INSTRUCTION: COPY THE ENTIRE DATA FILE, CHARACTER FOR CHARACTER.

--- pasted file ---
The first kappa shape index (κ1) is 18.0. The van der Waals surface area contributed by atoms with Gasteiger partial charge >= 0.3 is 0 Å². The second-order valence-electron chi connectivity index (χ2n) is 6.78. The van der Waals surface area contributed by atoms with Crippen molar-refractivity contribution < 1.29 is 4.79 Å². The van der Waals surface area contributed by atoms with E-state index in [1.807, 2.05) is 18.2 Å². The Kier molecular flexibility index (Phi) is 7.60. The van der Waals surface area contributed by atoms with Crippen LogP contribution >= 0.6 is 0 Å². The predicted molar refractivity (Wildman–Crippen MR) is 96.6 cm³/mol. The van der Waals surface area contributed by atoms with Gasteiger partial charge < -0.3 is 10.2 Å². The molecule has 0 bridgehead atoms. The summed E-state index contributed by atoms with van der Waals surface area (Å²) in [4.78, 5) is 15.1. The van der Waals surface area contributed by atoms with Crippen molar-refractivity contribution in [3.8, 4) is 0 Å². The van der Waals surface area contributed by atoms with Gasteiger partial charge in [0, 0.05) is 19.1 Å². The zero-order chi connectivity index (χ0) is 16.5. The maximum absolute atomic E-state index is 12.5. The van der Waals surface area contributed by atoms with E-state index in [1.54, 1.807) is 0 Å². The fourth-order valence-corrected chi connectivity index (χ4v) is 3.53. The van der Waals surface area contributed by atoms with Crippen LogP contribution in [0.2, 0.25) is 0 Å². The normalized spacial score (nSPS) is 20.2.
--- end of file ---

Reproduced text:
The first kappa shape index (κ1) is 18.0. The van der Waals surface area contributed by atoms with Gasteiger partial charge >= 0.3 is 0 Å². The second-order valence-electron chi connectivity index (χ2n) is 6.78. The van der Waals surface area contributed by atoms with Crippen molar-refractivity contribution < 1.29 is 4.79 Å². The van der Waals surface area contributed by atoms with E-state index in [1.807, 2.05) is 18.2 Å². The Kier molecular flexibility index (Phi) is 7.60. The van der Waals surface area contributed by atoms with Crippen LogP contribution >= 0.6 is 0 Å². The predicted molar refractivity (Wildman–Crippen MR) is 96.6 cm³/mol. The van der Waals surface area contributed by atoms with Gasteiger partial charge < -0.3 is 10.2 Å². The molecule has 0 bridgehead atoms. The summed E-state index contributed by atoms with van der Waals surface area (Å²) in [4.78, 5) is 15.1. The van der Waals surface area contributed by atoms with Crippen molar-refractivity contribution in [3.8, 4) is 0 Å². The van der Waals surface area contributed by atoms with Gasteiger partial charge in [0, 0.05) is 19.1 Å². The zero-order chi connectivity index (χ0) is 16.5. The maximum absolute atomic E-state index is 12.5. The van der Waals surface area contributed by atoms with E-state index in [1.54, 1.807) is 0 Å². The fourth-order valence-corrected chi connectivity index (χ4v) is 3.53. The van der Waals surface area contributed by atoms with Crippen LogP contribution in [0.2, 0.25) is 0 Å². The normalized spacial score (nSPS) is 20.2.